Using the tax laws to your advantage is a no-brainer. In that sense, selling a losing company to use the tax loss in this year to offset gains, and reduce your tax bill, sounds sensible. Equally, electing to hold a little while longer so you meet the 1-year threshold to receive the capital gains tax (CGT) discount also seems like a no-brainer; it?s like free money.
But is selling this year?s big losers like Vocus Group Ltd (ASX: VOC) or Sirtex Medical Limited (ASX: SRX), specifically for the tax benefit, a shrewd decision?
It is not.
While everyone?s investment goals differ, typically you invest in shares…
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Using the tax laws to your advantage is a no-brainer. In that sense, selling a losing company to use the tax loss in this year to offset gains, and reduce your tax bill, sounds sensible. Equally, electing to hold a little while longer so you meet the 1-year threshold to receive the capital gains tax (CGT) discount also seems like a no-brainer; it’s like free money.
It is not.
While everyone’s investment goals differ, typically you invest in shares to multiply your wealth over the long term, with more risk and more rewards than a cash account. With that in mind, selling your shares specifically for the tax benefit is a bit weird, like going to Hawaii for the air-conditioning.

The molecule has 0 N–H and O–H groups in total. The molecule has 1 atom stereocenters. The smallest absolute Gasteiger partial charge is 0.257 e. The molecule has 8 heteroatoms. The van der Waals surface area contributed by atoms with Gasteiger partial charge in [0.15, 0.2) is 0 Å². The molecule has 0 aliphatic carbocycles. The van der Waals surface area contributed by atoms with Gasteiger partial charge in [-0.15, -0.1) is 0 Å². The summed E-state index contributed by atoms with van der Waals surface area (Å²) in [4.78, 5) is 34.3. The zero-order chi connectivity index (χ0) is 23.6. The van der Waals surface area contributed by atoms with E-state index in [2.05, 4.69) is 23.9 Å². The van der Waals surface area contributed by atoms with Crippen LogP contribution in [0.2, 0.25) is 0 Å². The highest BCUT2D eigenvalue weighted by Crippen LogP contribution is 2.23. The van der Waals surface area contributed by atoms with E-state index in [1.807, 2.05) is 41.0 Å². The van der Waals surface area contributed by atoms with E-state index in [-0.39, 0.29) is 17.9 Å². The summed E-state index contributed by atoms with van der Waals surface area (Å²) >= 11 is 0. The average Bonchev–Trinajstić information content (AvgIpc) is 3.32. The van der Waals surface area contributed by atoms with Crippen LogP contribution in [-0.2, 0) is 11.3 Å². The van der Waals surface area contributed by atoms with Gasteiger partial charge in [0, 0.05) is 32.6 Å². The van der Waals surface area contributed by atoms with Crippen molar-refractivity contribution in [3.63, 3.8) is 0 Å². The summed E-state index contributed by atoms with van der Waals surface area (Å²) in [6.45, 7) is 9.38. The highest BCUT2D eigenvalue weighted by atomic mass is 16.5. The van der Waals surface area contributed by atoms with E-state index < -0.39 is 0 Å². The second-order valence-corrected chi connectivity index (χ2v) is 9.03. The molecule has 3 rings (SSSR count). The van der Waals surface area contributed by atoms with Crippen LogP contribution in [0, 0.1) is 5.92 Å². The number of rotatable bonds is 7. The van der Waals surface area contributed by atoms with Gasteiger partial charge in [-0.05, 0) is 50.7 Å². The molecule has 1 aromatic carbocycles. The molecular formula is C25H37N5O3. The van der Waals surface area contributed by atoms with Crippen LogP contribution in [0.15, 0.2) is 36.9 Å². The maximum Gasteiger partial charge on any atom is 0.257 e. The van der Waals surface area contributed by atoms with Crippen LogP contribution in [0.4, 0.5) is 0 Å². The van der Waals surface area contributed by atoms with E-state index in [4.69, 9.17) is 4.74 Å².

Famous fund manager Peter Lynch once quipped that:
“For some reason investors are delighted to get the tax loss, as if it’s a wonderful opportunity or a gift of some kind – I can’t think of another situation in which failure makes people so happy.”
The only reason you should sell your shares is because your ‘thesis’ is broken, i.e., because you’ve lost faith in the company’s ability to deliver whatever it is supposed to be delivering (growth, strong dividends, cost cutting, etc).
Otherwise, selling to claim a tax loss is basically akin to selling because the share price has fallen, and the share price is not a fair indicator of whether a company will be successful or not. There is a popular finance blog with a post that shows a chart of Netflix‘s share price falls over time. According to their data, Netflix has experienced 3 share price drawdowns of 70% from its previous peak, and in 2012 it was down 80%. It probably looked like an ideal tax-loss-benefit candidate at the time, but Netflix’s diluted earnings per share have grown 50% since 2012, revenue has gone from $3.6 billion to $8.8 billion, and the share price is up from $9 to $152.
If you’ve decided a company is poor quality/ too risky and you no longer want to hold it, by all means sell it in a way that advantages you the most.
Selling simply for the tax benefit alone is never the right answer.
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Motley Fool contributor Sean O'Neill owns shares of Sirtex Medical Limited and Vocus Communications Limited. The Motley Fool Australia owns shares of Vocus Communications Limited. We Fools may not all hold the same opinions, but we all believe that considering a diverse range of insights makes us better investors. The Motley Fool has a disclosure policy. This article contains general investment advice only (under AFSL 400691). Authorised by Bruce Jackson.